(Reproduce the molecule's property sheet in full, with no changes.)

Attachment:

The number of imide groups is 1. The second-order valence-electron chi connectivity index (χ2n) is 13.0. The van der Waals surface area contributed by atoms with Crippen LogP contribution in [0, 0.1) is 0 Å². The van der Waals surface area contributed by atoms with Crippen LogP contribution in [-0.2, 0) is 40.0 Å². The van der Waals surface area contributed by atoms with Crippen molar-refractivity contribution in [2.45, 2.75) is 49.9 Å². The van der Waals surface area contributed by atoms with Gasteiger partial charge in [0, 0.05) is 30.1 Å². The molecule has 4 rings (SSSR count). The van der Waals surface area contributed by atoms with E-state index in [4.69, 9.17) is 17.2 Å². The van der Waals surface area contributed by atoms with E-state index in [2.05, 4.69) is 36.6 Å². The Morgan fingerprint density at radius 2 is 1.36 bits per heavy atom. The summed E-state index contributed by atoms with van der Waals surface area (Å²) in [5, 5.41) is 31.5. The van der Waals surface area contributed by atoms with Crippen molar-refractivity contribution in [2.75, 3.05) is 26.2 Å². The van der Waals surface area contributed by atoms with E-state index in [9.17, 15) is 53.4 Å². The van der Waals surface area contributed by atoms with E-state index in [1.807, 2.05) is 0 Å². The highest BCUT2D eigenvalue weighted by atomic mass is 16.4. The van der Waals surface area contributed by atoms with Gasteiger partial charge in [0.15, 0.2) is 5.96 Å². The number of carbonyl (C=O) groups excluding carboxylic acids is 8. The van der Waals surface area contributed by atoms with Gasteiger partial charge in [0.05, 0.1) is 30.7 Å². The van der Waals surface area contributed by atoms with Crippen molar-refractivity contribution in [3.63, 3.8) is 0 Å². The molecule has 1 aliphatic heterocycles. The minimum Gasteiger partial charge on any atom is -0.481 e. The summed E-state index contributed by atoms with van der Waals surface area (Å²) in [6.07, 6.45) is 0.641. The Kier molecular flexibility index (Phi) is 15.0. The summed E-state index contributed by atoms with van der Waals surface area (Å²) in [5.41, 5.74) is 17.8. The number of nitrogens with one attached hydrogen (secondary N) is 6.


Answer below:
The number of imide groups is 1. The second-order valence-electron chi connectivity index (χ2n) is 13.0. The van der Waals surface area contributed by atoms with Crippen LogP contribution in [0, 0.1) is 0 Å². The van der Waals surface area contributed by atoms with Crippen LogP contribution in [-0.2, 0) is 40.0 Å². The van der Waals surface area contributed by atoms with Crippen molar-refractivity contribution in [2.45, 2.75) is 49.9 Å². The van der Waals surface area contributed by atoms with Gasteiger partial charge in [0, 0.05) is 30.1 Å². The molecule has 4 rings (SSSR count). The van der Waals surface area contributed by atoms with E-state index in [4.69, 9.17) is 17.2 Å². The van der Waals surface area contributed by atoms with E-state index in [2.05, 4.69) is 36.6 Å². The Morgan fingerprint density at radius 2 is 1.36 bits per heavy atom. The summed E-state index contributed by atoms with van der Waals surface area (Å²) in [5, 5.41) is 31.5. The van der Waals surface area contributed by atoms with Crippen molar-refractivity contribution in [2.75, 3.05) is 26.2 Å². The van der Waals surface area contributed by atoms with E-state index in [9.17, 15) is 53.4 Å². The van der Waals surface area contributed by atoms with E-state index in [1.807, 2.05) is 0 Å². The highest BCUT2D eigenvalue weighted by atomic mass is 16.4. The van der Waals surface area contributed by atoms with Gasteiger partial charge in [0.15, 0.2) is 5.96 Å². The number of carbonyl (C=O) groups excluding carboxylic acids is 8. The van der Waals surface area contributed by atoms with Gasteiger partial charge in [0.05, 0.1) is 30.7 Å². The van der Waals surface area contributed by atoms with Crippen molar-refractivity contribution in [3.63, 3.8) is 0 Å². The molecule has 1 aliphatic heterocycles. The minimum Gasteiger partial charge on any atom is -0.481 e. The summed E-state index contributed by atoms with van der Waals surface area (Å²) in [6.07, 6.45) is 0.641. The Kier molecular flexibility index (Phi) is 15.0. The summed E-state index contributed by atoms with van der Waals surface area (Å²) in [5.41, 5.74) is 17.8. The number of nitrogens with one attached hydrogen (secondary N) is 6.